Changes to UK law in 2018
30th January 2018
Increased consumer rights, lower heating bills for renters and tougher sentences for animal cruelty are among changes to UK law in 2018. The government will be implementing many promises it made last year, including a ban on the manufacture of products containing microbeads in the UK, a move which has been praised by campaigners worldwide. If you are a legal professional or seeking your first legal job, you may already be aware of some of the most significant forthcoming changes. In this article, we’ll look at some of the key changes to UK law.
British law is to be brought in line with the EU’s General Data Protection Regulation this year. The new legislation will, according to Minister of State for Digital, Matt Hancock, “give consumers the confidence that their data is protected and those who misuse it will be held to account”.
Thousands of businesses in the UK collect, store and access personal information for future marketing. The Data Protection Bill will make it easier for people to withdraw their consent for the use of their personal data, and will allow people to ask companies holding their personal data to erase it. Overall, this potential change to UK legislation has been welcomed, however it has yet to formally become law.
Throughout 2017, stories appeared in the national press about irresponsible drone usage. One case of a drone being flown close to Gatwick Airport led to the closure of the runway and diverted flights. The government has taken note of the potential hazards of flying a drone, and has proposed a crackdown on unmanned flying vehicles. The new safety test requirement will see owners having to sit an exam, similar to a driving theory test. The Drone (Regulation) Bill will also allow police to order operators to ground their devices where necessary. We spoke to UK drone specialists Heliguy, about their business and the proposed legislation:
“Heliguy caters for the entire drone industry, from creatives to emergency services to bespoke enterprise applications. We are approved by DJI as a retailer and repair centre and the CAA as an NQE for commercial drone operator training.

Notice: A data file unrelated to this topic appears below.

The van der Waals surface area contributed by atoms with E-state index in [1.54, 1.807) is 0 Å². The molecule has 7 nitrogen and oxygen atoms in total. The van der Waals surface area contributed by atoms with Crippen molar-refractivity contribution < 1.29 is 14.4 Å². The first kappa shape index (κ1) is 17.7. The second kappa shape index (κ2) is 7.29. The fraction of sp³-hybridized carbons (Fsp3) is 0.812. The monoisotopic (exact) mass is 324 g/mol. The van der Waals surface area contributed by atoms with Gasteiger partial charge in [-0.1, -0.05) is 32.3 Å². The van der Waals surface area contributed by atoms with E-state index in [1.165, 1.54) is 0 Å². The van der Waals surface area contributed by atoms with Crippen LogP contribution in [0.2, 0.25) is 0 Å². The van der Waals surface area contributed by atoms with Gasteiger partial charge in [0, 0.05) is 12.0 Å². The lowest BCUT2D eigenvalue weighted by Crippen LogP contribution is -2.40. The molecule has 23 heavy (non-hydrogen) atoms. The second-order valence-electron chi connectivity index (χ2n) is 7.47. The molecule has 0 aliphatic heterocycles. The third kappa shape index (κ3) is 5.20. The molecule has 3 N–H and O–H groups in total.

“The Heliguy team are in full support of the proposed drone laws expected in spring of 2018. For responsible drone pilots, there’s nothing to worry about. The laws are aimed at improving transparency with drone operation and preventing criminal activity and unsafe flight. Make sure you know the laws and you won’t have any issues.
“It’s likely the key changes to legislation will be around police powers over drones, and preventing drones flying in areas that may be unsafe or where unlawful activity is likely to occur, such as prisons.”
Tougher sentences for animal cruelty
Proposals for tougher sentences for perpetrators of animal cruelty have been put forward by Environment Secretary, Michael Gove. Currently, people who abuse animals can receive a six-month sentence, however the Department for Environment, Food and Rural Affairs are suggesting a sentence of up to five years in order to combat cruelty. The proposed legislation would enable courts to provide lengthier sentences to gangs involved in organised dog fights. Mr Gove told The Independent: “We are a nation of animal lovers and so we must ensure that those who commit the most shocking cruelty towards animals face suitably tough punishments.
“These plants will give courts the tools they have requested to deal with the most abhorrent acts. This is one part of our plan to deliver world-leading standards of animal welfare in the years ahead.”